Storytelling: For fundraising…and life, too

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“Accounts of what happened depend upon the perspective from which the event is viewed.”


William Kent Krueger is a favorite author of mine. In 2013, I read his book Ordinary Grace. Here’s what the protagonist says at the end of the novel:

“I’m a teacher of history…and what I know from my studies and from my life is that there is no such thing as a true event. We know dates and times and locations and participants but accounts of what happened depend upon the perspective from which the event is viewed.

“I’m aware that [my brother] and my father recall things I don’t and what we remember together we often remember differently. I’m sure that each of us has memories that for reasons of our own we don’t share. Some things we prefer remain lost in the shadows of our past.”

First, that quote makes me think of donors and their experiences with organizations. Each donor experiences your organization differently—from her own vantage point, with his own personal lens. Each donor comes to your organization because of different events in his or her life, with a different perspective because of events in that life.

Each donor describes your organization differently, based on experience and the accumulation of events in life. Each donor experiences life differently because of race/ethnicity, gender and generation, sexual orientation and gender identity, socioeconomic status, faith, and physical ability.



The stories you tell. The stories I tell. The stories others tell. The way you and I and they observe events and relate to icons and interpret experiences. The same events with different stories. The same results with different perceived impact. The experiences your donors share but interpret differently. The remembrances of times past and present, witnessed differently, explained differently, sometimes shared and sometimes not.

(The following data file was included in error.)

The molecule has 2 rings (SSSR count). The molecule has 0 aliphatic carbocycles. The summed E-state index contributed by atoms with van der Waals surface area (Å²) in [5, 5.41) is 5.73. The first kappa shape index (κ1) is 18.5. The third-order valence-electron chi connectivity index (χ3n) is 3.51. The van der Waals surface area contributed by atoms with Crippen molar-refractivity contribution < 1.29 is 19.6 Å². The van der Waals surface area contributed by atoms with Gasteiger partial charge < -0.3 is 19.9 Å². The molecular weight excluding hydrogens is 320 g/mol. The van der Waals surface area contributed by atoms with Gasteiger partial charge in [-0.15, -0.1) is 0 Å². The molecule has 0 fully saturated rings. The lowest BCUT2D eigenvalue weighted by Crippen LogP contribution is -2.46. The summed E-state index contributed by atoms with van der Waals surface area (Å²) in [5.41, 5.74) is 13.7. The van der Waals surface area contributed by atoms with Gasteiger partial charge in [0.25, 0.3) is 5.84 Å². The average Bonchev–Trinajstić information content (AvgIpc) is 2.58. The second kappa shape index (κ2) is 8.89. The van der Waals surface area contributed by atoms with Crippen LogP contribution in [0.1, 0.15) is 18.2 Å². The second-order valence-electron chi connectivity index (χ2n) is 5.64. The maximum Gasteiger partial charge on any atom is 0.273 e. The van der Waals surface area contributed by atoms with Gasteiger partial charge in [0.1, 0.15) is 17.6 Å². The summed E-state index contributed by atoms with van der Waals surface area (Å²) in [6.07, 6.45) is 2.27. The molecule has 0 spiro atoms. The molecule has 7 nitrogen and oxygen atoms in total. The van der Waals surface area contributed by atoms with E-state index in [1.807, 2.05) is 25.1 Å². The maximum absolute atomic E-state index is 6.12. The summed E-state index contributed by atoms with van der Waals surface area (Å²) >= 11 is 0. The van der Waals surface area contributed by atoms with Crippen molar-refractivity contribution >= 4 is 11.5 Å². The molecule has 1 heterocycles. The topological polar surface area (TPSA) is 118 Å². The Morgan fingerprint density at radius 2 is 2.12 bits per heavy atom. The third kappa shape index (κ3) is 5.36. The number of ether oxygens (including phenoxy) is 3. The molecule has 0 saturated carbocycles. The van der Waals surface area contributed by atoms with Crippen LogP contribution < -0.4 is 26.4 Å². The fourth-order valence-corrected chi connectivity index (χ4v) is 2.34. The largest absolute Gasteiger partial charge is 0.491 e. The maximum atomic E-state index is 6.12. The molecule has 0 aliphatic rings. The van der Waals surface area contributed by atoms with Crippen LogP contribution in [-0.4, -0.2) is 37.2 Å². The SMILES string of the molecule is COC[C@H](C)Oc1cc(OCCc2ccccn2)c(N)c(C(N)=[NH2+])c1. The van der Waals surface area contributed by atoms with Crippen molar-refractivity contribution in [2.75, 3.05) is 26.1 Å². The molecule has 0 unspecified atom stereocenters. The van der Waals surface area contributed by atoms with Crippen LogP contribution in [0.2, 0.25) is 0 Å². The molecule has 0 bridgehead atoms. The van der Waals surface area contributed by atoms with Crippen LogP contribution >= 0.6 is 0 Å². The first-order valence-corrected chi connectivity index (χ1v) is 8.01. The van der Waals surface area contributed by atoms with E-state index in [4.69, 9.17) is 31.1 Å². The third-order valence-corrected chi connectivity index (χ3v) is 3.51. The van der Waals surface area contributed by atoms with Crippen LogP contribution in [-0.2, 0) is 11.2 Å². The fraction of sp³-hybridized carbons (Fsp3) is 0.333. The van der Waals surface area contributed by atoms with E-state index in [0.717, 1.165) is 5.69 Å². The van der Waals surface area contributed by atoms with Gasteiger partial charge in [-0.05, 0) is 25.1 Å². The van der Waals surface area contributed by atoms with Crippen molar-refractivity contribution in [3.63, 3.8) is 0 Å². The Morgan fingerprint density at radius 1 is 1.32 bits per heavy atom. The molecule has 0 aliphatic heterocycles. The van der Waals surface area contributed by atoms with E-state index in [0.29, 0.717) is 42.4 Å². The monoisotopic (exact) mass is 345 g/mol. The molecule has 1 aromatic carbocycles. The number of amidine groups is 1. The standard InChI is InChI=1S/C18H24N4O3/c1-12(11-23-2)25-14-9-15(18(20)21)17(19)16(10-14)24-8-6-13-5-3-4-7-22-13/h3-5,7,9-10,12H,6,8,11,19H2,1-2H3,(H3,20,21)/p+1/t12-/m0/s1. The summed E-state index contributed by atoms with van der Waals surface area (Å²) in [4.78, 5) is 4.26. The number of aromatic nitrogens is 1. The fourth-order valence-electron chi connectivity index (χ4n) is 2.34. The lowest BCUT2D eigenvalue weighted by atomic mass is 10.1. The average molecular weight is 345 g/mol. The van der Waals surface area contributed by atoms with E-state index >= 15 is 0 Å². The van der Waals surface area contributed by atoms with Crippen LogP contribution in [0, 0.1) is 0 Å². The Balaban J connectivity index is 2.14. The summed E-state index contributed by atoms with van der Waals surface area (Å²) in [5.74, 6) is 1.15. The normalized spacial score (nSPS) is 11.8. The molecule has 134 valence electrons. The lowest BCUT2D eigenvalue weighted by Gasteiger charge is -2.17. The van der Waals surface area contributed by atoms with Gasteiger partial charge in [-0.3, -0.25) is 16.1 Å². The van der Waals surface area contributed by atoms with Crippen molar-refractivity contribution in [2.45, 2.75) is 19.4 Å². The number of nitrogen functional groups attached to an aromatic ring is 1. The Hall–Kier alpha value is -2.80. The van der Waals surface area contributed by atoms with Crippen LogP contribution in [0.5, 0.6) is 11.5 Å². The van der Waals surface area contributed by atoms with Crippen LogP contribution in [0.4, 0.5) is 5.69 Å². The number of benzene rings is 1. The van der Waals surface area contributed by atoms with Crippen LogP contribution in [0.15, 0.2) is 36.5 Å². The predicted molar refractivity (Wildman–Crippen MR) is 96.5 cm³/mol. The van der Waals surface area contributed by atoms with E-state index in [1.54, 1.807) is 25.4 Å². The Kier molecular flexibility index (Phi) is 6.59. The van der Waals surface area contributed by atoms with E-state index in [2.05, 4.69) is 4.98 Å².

I remember the U.S.’s Vietnam War differently than my brother does. Yet we lived in the same home at that same time, with the same family members. And when I wrote my memory of that time—that war, that experience – it included my brother. 

I showed him what I’d written. And he corrected some of my statements in the part that was his, and about him. 

I hadn’t remembered it that way. And his view about what happened to him was, undoubtedly, correct. He faced the draft. I did not.

But in some ways, it doesn’t matter that I remembered differently. Because the memory—whether accurate or not—has helped define my life, planned my path.

’Nam was a seminal experience in my life. An introduction to a level of anger that I would know more about later.

Just imagine: There is no such thing as a true event. 

“…Accounts of what happened depend upon the perspective from which the event is viewed.”


Life happens through stories

One of my most treasured quotes comes from The Angel Game by Carlos Ruiz Zafón: “Everything is a tale. What we believe, what we know. What we remember, even what we dream. Everything is a story, a narrative, a sequence of events with characters communicating an emotional content. We only accept as true what can be narrated.”

Stories describe our lives and our families, our experiences and our feelings, the events of our lives and our history. Stories might be written—but certainly not always. Before writing, stories were told orally, from generation to generation. What are cave drawings but stories.